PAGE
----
Foreign Correspondent

     For the past two weeks I’ve been working in a war zone.
     It wasn’t Iraq. It wasn’t Gaza.
     It was Ferguson, Mo.
     This became abundantly clear to me as I had to go through a National Guard checkpoint last Wednesday just to get to the media staging area to park my car. Driving in between two armored vehicles, having to show uniformed guards my CNS ID badge and playing 20 questions just to pass through an intersection in the heart of America was a bit unnerving.
     Ferguson is a suburb in north St. Louis County. It is a working-class town of 21,135 that is almost 65 percent African-American.
     Tensions boiled over when a white officer fatally shot Michael Brown, an unarmed 18-year-old black teenager, on Aug. 9.
     Since then, daily protests have given way to nightly riots. Stores have been damaged, looted and burned.
     As a white reporter who grew up 10 minutes west of Ferguson, I’ve spent the past two weeks getting tear-gassed, ducking real and rubber bullets and bottles filled with urine, while trying to empathize and understand what the Ferguson residents were feeling.
     It was exhausting and exhilarating at the same time.
     A week ago Monday, due to the proximity of the protesters’ gunshots, the media was ordered south to a safe area. That meant a mile and a half, filled with bullets and tear gas, separated me from my car.
     My phone had about 2 percent life on its battery. I searched my maps app and found a back way into the subdivision I parked in, but it would be a 5-mile walk. Facing no other options (other than sleeping in the parking lot the media was ushered into), I decided to go for it.
     I was joined by two local reporters who were in the same predicament. Instead of taking my route, we decided to try a more direct route that would shave a couple miles off at the risk of being turned back by police.
     We were a block away from being able to make a turn that would take us away from the danger area, when police stopped us. We told them who we were, where we were trying to go (with a little embellishment about where our cars actually were) and showed them our media badges.
     The officer told us that it was too dangerous to keep going at the moment, but if we waited, he would escort us down when it was safe. Five minutes later, he was walking us down to the street we needed to get to in order to take the back way to our cars.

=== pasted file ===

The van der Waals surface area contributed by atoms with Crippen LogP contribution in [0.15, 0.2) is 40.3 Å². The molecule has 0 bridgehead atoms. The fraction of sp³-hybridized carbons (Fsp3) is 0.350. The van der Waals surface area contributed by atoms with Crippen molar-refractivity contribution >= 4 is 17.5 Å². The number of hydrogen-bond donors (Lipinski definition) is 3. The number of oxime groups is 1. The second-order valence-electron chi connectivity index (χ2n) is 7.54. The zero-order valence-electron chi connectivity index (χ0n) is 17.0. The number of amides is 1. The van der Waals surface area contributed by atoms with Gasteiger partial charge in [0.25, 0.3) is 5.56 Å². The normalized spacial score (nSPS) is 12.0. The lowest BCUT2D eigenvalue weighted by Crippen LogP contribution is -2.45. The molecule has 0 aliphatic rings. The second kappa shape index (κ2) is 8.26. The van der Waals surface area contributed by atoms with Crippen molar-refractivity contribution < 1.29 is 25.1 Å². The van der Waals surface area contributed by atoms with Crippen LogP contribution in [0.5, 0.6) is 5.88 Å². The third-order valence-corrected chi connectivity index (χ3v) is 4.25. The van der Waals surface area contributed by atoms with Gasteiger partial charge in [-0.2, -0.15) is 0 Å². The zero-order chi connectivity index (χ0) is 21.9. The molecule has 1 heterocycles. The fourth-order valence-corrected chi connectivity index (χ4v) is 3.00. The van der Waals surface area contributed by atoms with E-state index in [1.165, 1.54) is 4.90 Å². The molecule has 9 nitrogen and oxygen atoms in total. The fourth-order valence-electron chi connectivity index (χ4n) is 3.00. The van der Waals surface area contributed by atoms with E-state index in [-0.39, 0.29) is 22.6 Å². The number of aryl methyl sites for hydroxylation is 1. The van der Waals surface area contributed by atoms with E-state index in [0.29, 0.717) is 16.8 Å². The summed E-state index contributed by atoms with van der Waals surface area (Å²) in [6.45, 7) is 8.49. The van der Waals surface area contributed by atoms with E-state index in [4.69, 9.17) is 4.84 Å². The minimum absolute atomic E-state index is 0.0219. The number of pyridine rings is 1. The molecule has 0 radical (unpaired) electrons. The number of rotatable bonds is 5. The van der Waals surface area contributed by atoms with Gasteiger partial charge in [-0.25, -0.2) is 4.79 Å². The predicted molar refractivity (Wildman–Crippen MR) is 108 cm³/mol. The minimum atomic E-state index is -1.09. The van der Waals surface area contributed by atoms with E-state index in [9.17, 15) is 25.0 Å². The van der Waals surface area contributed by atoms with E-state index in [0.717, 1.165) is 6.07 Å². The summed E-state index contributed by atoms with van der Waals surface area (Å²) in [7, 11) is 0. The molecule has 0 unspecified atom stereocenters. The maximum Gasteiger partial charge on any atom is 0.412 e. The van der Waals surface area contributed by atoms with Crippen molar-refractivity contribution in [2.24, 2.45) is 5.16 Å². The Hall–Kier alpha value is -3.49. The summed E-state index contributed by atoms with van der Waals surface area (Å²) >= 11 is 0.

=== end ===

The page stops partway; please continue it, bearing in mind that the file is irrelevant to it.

I was thankful for the company. The hike down the street was long and dark. We heard gunfire in the distance. Sirens were a constant musical backdrop.
     I finally got my car at 2 a.m. It took another hour to get home. I was exhausted, but still had a story to write. I fell asleep at my keyboard several times, once unfortunately with my finger on the delete button, before finally sending in my copy at 5 a.m.
     A couple Fridays ago, I hit something in the highway on the way to Ferguson. I checked my tires when I got there and they looked OK, but there must have been a slow leak. My back passenger side tire was flat by the time I got back.
     Here I am in the middle of Ferguson at 11 p.m., it is raining and I have a flat.
     I dragged the spare out and tried to do my best racing pit crew imitation. I got the first three lug nuts loose, but the fourth wouldn’t budge.
     I knew I was in trouble when my crowbar started slipping. I had stripped the nut into a circle.
     Because of the violence, roadside assistance had stopped serving the area after dark.
     Luckily, some friends were close enough to rescue me.
     The next day I returned and waited for the tow truck driver. He took one look at what I did to the lug nut and simply said, “Man, you really fucked that up!”
     I laughed and said, “If you only knew.”
     Turns out he did.
     The driver, Mike, was Palestinian. We talked about Ferguson and what I had witnessed reporting on it.
     “Now you know what it’s like in Gaza,” Mike said.
     He was serious. A war zone had developed in mid-America.

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